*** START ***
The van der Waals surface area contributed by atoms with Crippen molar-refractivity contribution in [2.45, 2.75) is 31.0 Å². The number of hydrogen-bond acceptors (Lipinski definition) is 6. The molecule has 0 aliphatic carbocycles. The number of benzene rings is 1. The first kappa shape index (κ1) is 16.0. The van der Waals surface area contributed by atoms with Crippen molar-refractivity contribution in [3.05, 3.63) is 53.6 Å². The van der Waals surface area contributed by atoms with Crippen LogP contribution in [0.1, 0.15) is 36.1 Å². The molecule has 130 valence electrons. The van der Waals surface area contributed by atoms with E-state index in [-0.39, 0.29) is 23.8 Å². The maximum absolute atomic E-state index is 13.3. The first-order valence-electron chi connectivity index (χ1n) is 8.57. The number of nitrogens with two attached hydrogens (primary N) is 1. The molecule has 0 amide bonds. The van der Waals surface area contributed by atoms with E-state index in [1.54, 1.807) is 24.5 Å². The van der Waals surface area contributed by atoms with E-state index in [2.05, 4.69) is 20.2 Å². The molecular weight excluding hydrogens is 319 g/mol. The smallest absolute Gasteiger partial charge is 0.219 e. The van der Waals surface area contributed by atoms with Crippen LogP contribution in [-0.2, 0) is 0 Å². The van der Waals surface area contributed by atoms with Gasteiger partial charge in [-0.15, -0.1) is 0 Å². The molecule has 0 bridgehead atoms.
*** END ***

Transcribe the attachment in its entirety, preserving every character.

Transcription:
The van der Waals surface area contributed by atoms with Crippen molar-refractivity contribution in [2.45, 2.75) is 31.0 Å². The number of hydrogen-bond acceptors (Lipinski definition) is 6. The molecule has 0 aliphatic carbocycles. The number of benzene rings is 1. The first kappa shape index (κ1) is 16.0. The van der Waals surface area contributed by atoms with Crippen molar-refractivity contribution in [3.05, 3.63) is 53.6 Å². The van der Waals surface area contributed by atoms with Crippen LogP contribution in [0.1, 0.15) is 36.1 Å². The molecule has 130 valence electrons. The van der Waals surface area contributed by atoms with E-state index in [-0.39, 0.29) is 23.8 Å². The maximum absolute atomic E-state index is 13.3. The first-order valence-electron chi connectivity index (χ1n) is 8.57. The number of nitrogens with two attached hydrogens (primary N) is 1. The molecule has 0 amide bonds. The van der Waals surface area contributed by atoms with E-state index in [1.54, 1.807) is 24.5 Å². The van der Waals surface area contributed by atoms with E-state index in [2.05, 4.69) is 20.2 Å². The molecular weight excluding hydrogens is 319 g/mol. The smallest absolute Gasteiger partial charge is 0.219 e. The van der Waals surface area contributed by atoms with Crippen LogP contribution in [-0.2, 0) is 0 Å². The van der Waals surface area contributed by atoms with Gasteiger partial charge in [-0.15, -0.1) is 0 Å². The molecule has 0 bridgehead atoms.